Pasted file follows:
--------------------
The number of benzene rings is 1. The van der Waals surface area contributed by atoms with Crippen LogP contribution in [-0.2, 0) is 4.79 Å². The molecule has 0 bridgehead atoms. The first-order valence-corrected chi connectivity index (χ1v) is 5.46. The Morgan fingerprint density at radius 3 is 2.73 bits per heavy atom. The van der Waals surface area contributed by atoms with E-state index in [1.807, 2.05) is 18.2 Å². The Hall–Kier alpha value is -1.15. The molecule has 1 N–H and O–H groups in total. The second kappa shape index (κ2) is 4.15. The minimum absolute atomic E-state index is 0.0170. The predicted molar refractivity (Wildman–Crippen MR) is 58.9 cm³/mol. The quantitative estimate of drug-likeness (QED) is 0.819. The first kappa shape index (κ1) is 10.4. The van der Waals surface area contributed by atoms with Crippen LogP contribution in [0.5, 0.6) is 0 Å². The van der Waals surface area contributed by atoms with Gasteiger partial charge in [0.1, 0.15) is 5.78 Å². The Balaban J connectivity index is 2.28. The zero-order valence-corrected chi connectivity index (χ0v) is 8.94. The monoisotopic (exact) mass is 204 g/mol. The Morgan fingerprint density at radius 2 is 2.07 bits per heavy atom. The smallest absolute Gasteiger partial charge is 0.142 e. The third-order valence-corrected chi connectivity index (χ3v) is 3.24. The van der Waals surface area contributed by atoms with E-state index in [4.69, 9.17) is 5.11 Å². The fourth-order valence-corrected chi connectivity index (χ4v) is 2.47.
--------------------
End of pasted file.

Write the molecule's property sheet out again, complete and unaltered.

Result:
The number of benzene rings is 1. The van der Waals surface area contributed by atoms with Crippen LogP contribution in [-0.2, 0) is 4.79 Å². The molecule has 0 bridgehead atoms. The first-order valence-corrected chi connectivity index (χ1v) is 5.46. The Morgan fingerprint density at radius 3 is 2.73 bits per heavy atom. The van der Waals surface area contributed by atoms with E-state index in [1.807, 2.05) is 18.2 Å². The Hall–Kier alpha value is -1.15. The molecule has 1 N–H and O–H groups in total. The second kappa shape index (κ2) is 4.15. The minimum absolute atomic E-state index is 0.0170. The predicted molar refractivity (Wildman–Crippen MR) is 58.9 cm³/mol. The quantitative estimate of drug-likeness (QED) is 0.819. The first kappa shape index (κ1) is 10.4. The van der Waals surface area contributed by atoms with Crippen LogP contribution in [0.5, 0.6) is 0 Å². The van der Waals surface area contributed by atoms with Gasteiger partial charge in [0.1, 0.15) is 5.78 Å². The Balaban J connectivity index is 2.28. The zero-order valence-corrected chi connectivity index (χ0v) is 8.94. The monoisotopic (exact) mass is 204 g/mol. The Morgan fingerprint density at radius 2 is 2.07 bits per heavy atom. The smallest absolute Gasteiger partial charge is 0.142 e. The third-order valence-corrected chi connectivity index (χ3v) is 3.24. The van der Waals surface area contributed by atoms with E-state index in [4.69, 9.17) is 5.11 Å². The fourth-order valence-corrected chi connectivity index (χ4v) is 2.47.